Genealogical Resources

  • Church records: All available parish registers up to about 1821 have been microfilmed by the LDS Church and may be obtained through your local LDS Family History Center. Almost all parishes filmed are protestant. Many of the registers were filmed with one or more "Répertoires" or indexes. Some of the registers go back to the 1560's. Handwriting varies, of course, ranging from clear and elegant to completely illegible. See Helpful Hints section, below. Some records of the parish consistories have also been microfilmed, much more difficult to read, but possibly containing interesting material about local disputes, relationships, occupations, origins of families, etc. An inventory, including available dates and information about which villages are in each parish, is on LDS film #0840625.
    Learn to read church records! Details and samples are available, with complete transcriptions and translations.
    What's available on microfilm? Look at the Vaud holdings for the LDS Family History Library.
    Commune Name to Parish Name Index: Since many small villages do not have their own church, making it difficult to know where their church records were kept, we have provided an index based on information compiled by the Cantonal Archives of Vaud.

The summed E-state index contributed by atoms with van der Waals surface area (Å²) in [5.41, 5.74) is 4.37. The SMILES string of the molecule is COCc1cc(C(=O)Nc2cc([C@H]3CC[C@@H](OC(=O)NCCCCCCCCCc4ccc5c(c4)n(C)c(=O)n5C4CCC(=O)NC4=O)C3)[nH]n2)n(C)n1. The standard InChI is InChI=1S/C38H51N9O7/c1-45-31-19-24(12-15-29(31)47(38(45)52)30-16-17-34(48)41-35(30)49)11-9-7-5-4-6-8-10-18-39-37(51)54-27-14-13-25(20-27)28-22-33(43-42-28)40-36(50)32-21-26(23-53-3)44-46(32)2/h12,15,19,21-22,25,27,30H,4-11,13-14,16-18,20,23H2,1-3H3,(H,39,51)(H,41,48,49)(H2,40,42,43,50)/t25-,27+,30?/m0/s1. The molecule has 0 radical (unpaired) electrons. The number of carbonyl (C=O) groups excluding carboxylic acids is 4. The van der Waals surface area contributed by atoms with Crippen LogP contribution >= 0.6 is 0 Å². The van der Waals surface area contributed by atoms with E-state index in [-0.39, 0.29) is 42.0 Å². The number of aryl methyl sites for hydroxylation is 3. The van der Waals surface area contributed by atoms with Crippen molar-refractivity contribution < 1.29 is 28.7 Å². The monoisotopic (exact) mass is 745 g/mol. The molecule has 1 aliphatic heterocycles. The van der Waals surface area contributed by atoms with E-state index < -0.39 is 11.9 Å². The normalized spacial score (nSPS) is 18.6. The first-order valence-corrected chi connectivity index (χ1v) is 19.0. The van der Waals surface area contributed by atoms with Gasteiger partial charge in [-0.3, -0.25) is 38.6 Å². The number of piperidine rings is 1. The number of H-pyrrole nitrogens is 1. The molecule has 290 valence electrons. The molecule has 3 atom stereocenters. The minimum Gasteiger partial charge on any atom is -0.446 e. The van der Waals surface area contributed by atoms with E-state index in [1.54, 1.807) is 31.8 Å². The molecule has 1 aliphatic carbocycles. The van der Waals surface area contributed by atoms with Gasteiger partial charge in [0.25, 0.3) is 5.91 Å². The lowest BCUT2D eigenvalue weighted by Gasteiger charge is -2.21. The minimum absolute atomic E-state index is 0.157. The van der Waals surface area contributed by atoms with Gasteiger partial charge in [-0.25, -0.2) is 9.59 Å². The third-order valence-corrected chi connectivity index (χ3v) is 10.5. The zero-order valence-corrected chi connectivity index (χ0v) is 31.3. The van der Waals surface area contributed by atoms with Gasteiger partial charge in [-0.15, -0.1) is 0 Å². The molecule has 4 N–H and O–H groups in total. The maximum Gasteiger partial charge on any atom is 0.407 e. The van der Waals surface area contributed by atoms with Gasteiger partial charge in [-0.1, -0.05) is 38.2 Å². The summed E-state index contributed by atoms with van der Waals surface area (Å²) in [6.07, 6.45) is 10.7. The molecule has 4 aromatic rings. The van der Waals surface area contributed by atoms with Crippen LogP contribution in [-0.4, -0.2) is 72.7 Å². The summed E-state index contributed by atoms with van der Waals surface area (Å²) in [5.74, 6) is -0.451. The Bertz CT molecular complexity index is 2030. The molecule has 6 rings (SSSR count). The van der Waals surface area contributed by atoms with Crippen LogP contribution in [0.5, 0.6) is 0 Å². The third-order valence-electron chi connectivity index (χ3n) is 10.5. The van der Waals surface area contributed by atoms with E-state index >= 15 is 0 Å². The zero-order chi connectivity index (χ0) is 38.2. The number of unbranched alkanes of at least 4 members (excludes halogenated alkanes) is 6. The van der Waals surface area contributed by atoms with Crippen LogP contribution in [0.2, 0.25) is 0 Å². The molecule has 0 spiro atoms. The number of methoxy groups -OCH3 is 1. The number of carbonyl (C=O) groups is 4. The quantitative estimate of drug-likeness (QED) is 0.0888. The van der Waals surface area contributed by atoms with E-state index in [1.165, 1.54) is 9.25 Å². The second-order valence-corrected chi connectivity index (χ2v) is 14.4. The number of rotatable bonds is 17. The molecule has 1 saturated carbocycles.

• Civil Registration (Etat Civil): The Canton of Vaud began civil registration in 1821. Prior to that time, the church registers were the official record of vital statistics; beginning in 1821, the government provided each parish with special books in which the pastor was required to record vital statistics, even if the people involved were not members of the Eglise Réformée. The LDS church was able to microfilm most of the civil registration records from 1821 to 1875. These records are organized by parish, similar to the older church records. In some parishes, church records after 1821 included other registers (such as communions), and at least some of these have been microfilmed in addition to the civil registers. The LDS Family History Library Catalogue should be consulted to determine what records are available. In general, the civil registration records are very detailed. The cantonal archives is believed to have an index to "all" of the recorded marriages contained in the civil registration records from 1821 to 1875. At this time, we don't know if it is possible to obtain information from this index except by visiting the archives. Certainly, the archives staff is busy enough just conserving the collections and fighting off further budget cuts. However, it might be possible for the archives to provide a correspondent with the date and parish of a requested marriage, after which the correspondent could obtain the microfilm from the LDS Family History Library and find the original record without further troubling the cantonal archives. If anyone is successful with this method, please let us know.